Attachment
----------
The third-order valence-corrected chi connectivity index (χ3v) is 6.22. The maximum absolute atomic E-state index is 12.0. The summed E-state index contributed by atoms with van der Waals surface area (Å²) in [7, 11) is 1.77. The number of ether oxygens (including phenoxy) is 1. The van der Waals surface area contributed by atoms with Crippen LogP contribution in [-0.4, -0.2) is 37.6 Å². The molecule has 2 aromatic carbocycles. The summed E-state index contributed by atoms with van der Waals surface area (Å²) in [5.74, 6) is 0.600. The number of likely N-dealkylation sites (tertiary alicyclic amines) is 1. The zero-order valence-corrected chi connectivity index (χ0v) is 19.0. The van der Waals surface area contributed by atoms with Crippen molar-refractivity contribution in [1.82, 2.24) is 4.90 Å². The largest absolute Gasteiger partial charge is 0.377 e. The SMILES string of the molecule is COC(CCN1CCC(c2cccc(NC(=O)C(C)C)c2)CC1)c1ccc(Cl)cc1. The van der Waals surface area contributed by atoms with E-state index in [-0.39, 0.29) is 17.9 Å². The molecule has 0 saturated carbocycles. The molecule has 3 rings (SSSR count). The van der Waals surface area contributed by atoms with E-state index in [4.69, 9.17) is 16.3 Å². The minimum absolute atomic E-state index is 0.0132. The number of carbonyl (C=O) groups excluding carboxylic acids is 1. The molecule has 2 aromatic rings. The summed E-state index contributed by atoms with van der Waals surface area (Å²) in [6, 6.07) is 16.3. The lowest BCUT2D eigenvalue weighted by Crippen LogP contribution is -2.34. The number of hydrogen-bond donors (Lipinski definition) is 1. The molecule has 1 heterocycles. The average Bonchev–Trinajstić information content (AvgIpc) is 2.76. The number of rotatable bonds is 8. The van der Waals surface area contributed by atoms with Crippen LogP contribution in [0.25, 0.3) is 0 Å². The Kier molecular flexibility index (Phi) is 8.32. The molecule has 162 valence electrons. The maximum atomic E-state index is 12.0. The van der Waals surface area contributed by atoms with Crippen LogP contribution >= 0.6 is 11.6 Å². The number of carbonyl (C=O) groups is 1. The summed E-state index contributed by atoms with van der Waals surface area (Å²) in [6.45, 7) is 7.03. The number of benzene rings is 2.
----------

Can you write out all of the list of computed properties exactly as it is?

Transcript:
The third-order valence-corrected chi connectivity index (χ3v) is 6.22. The maximum absolute atomic E-state index is 12.0. The summed E-state index contributed by atoms with van der Waals surface area (Å²) in [7, 11) is 1.77. The number of ether oxygens (including phenoxy) is 1. The van der Waals surface area contributed by atoms with Crippen LogP contribution in [-0.4, -0.2) is 37.6 Å². The molecule has 2 aromatic carbocycles. The summed E-state index contributed by atoms with van der Waals surface area (Å²) in [5.74, 6) is 0.600. The number of likely N-dealkylation sites (tertiary alicyclic amines) is 1. The zero-order valence-corrected chi connectivity index (χ0v) is 19.0. The van der Waals surface area contributed by atoms with Crippen molar-refractivity contribution in [1.82, 2.24) is 4.90 Å². The largest absolute Gasteiger partial charge is 0.377 e. The SMILES string of the molecule is COC(CCN1CCC(c2cccc(NC(=O)C(C)C)c2)CC1)c1ccc(Cl)cc1. The van der Waals surface area contributed by atoms with E-state index in [-0.39, 0.29) is 17.9 Å². The molecule has 0 saturated carbocycles. The molecule has 3 rings (SSSR count). The van der Waals surface area contributed by atoms with E-state index in [4.69, 9.17) is 16.3 Å². The minimum absolute atomic E-state index is 0.0132. The number of carbonyl (C=O) groups excluding carboxylic acids is 1. The molecule has 2 aromatic rings. The summed E-state index contributed by atoms with van der Waals surface area (Å²) in [6, 6.07) is 16.3. The lowest BCUT2D eigenvalue weighted by Crippen LogP contribution is -2.34. The number of hydrogen-bond donors (Lipinski definition) is 1. The molecule has 1 heterocycles. The average Bonchev–Trinajstić information content (AvgIpc) is 2.76. The number of rotatable bonds is 8. The van der Waals surface area contributed by atoms with Crippen LogP contribution in [0.25, 0.3) is 0 Å². The Kier molecular flexibility index (Phi) is 8.32. The molecule has 162 valence electrons. The maximum atomic E-state index is 12.0. The van der Waals surface area contributed by atoms with Crippen LogP contribution >= 0.6 is 11.6 Å². The number of carbonyl (C=O) groups is 1. The summed E-state index contributed by atoms with van der Waals surface area (Å²) in [6.45, 7) is 7.03. The number of benzene rings is 2.